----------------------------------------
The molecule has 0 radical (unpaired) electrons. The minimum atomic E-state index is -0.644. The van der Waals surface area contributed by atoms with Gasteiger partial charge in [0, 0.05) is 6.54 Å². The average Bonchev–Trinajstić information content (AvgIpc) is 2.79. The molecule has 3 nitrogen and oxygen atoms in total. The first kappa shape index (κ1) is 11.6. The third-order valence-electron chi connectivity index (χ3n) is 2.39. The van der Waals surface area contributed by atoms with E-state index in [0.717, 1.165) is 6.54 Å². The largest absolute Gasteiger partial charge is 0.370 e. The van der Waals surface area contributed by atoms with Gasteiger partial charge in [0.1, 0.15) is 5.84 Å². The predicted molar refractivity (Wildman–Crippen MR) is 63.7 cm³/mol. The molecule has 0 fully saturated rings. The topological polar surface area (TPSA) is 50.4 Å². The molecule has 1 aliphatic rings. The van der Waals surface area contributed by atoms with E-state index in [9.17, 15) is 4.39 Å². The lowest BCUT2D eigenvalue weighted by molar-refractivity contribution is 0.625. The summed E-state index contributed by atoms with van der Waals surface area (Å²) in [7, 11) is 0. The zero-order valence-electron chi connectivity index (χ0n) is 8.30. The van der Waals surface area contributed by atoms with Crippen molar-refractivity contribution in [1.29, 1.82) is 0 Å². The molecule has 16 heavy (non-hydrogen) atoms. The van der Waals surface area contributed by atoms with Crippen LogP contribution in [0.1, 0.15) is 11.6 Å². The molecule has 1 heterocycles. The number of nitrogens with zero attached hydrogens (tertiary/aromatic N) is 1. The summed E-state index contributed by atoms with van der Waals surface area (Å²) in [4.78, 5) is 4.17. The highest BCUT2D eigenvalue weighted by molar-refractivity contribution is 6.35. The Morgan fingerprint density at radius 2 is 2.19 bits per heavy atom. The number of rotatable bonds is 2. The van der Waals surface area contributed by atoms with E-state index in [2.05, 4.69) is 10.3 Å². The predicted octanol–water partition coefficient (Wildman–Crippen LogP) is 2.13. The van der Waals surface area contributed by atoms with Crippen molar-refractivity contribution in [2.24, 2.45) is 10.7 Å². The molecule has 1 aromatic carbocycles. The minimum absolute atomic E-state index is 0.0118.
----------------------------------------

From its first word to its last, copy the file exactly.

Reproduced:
The molecule has 0 radical (unpaired) electrons. The minimum atomic E-state index is -0.644. The van der Waals surface area contributed by atoms with Gasteiger partial charge in [0, 0.05) is 6.54 Å². The average Bonchev–Trinajstić information content (AvgIpc) is 2.79. The molecule has 3 nitrogen and oxygen atoms in total. The first kappa shape index (κ1) is 11.6. The third-order valence-electron chi connectivity index (χ3n) is 2.39. The van der Waals surface area contributed by atoms with E-state index in [0.717, 1.165) is 6.54 Å². The largest absolute Gasteiger partial charge is 0.370 e. The van der Waals surface area contributed by atoms with Gasteiger partial charge in [0.1, 0.15) is 5.84 Å². The predicted molar refractivity (Wildman–Crippen MR) is 63.7 cm³/mol. The molecule has 0 fully saturated rings. The topological polar surface area (TPSA) is 50.4 Å². The molecule has 1 aliphatic rings. The van der Waals surface area contributed by atoms with E-state index in [9.17, 15) is 4.39 Å². The lowest BCUT2D eigenvalue weighted by molar-refractivity contribution is 0.625. The summed E-state index contributed by atoms with van der Waals surface area (Å²) in [7, 11) is 0. The zero-order valence-electron chi connectivity index (χ0n) is 8.30. The van der Waals surface area contributed by atoms with Crippen molar-refractivity contribution in [1.29, 1.82) is 0 Å². The molecule has 16 heavy (non-hydrogen) atoms. The van der Waals surface area contributed by atoms with Crippen LogP contribution in [0.1, 0.15) is 11.6 Å². The molecule has 1 heterocycles. The number of nitrogens with zero attached hydrogens (tertiary/aromatic N) is 1. The summed E-state index contributed by atoms with van der Waals surface area (Å²) in [4.78, 5) is 4.17. The highest BCUT2D eigenvalue weighted by molar-refractivity contribution is 6.35. The Morgan fingerprint density at radius 2 is 2.19 bits per heavy atom. The number of rotatable bonds is 2. The van der Waals surface area contributed by atoms with E-state index in [2.05, 4.69) is 10.3 Å². The predicted octanol–water partition coefficient (Wildman–Crippen LogP) is 2.13. The van der Waals surface area contributed by atoms with Crippen molar-refractivity contribution in [2.24, 2.45) is 10.7 Å². The molecule has 1 aromatic carbocycles. The minimum absolute atomic E-state index is 0.0118.